Mrs. Ambode stated that some girls have the tendency to be close to their fathers rather than their mothers, but “I believe that a natural bond exists between a mother and daughter, which would normally aid the mother-daughter relationship.  However, it, sometimes works naturally or we have to make it work ourselves.  What is important is the end result that makes the teenage daughter a best friend to her mother. Only when she is a friend she can have enough trust to confide in her mother about things especially those that matter most to her life. Do not forget that she is growing up and her mind still tender. She needs to be guided and assisted to take decisions on many things that carry consequences in her future. When we are friends enough with her, all these will be possible.  Being friends with her, however, does not mean her wholesome endorsement.  She still needs our moral obligation to lead her on certain things. We should let her know when she’s wrong and correct appropriately. The bottom line is that we must make it our priority to bond with our daughters, and indeed, the entire family and for the social improvement of our society.

The Commissioner for Women Affairs and Poverty Alleviation, Chief Mrs. Lola Akande, represented by Mrs. Olayinka Quadri, the Director of Public Affairs, said that globally, issuesconcerning the girl child are very important and that is why the United Nations General Assembly on December 19, 2011 adopted resolution 62/170 to declare October 11 as the International Day of the Girl Child in recognition of the right of the girl child and the challenges faced by them across the globe.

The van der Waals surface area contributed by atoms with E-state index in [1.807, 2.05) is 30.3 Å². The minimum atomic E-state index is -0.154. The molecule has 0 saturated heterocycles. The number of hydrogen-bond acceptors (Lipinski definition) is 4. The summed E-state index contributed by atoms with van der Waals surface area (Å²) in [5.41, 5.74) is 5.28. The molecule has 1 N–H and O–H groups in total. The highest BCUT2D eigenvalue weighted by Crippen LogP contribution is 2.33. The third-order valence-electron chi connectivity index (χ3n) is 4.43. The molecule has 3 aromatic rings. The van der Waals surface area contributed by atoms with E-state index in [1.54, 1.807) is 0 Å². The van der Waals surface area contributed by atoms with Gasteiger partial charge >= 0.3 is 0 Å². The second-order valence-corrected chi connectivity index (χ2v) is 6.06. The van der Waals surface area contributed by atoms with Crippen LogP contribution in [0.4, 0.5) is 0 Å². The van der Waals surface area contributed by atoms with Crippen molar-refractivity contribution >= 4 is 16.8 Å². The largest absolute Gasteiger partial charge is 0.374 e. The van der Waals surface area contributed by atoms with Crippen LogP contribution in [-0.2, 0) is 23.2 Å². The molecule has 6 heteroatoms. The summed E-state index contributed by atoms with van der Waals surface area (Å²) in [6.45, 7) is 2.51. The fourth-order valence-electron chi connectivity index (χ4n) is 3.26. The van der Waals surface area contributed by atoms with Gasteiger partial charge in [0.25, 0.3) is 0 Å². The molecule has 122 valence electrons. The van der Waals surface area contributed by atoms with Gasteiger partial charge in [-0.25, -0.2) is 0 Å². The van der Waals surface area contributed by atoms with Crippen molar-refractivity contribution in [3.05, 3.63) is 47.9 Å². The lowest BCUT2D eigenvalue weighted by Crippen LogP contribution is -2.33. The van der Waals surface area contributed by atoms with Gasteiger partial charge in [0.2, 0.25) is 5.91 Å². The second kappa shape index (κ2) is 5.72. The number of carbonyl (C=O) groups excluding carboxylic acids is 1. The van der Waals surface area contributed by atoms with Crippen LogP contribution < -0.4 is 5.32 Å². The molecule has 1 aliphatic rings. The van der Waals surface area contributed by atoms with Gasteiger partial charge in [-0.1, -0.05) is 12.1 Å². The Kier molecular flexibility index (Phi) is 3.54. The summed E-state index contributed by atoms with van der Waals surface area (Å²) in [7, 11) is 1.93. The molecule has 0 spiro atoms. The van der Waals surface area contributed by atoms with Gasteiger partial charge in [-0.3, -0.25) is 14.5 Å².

“In 2017, a resolution came up with the theme: ‘The Power of Adolescent Girl Child, the Vision for 2030.’ It is worthy of note that nearly six million girls aged 10-19 are in the world today; each with unique individual potentials. However, they are almost insignificant from public awareness and International Development Agenda due to inequality in secondary school education and potential issue.

“Adolescent girls are uniquely impactful and parents need to engage them in programmes that can meet their needs. These can have a formidable ripple effect to create a better world by 2030. There is therefore need for mothers to cultivate the habit of gisting and having regular girl’s talk with their daughters in order to win their confidence. By so doing, the mother gets to know some of the challenges the girl child is facing and will be able to give her the right counsel. It is petinent to know that most of the challenges faced by the girls-child sometimes are due to the communication breakdown between the girl child and the mother.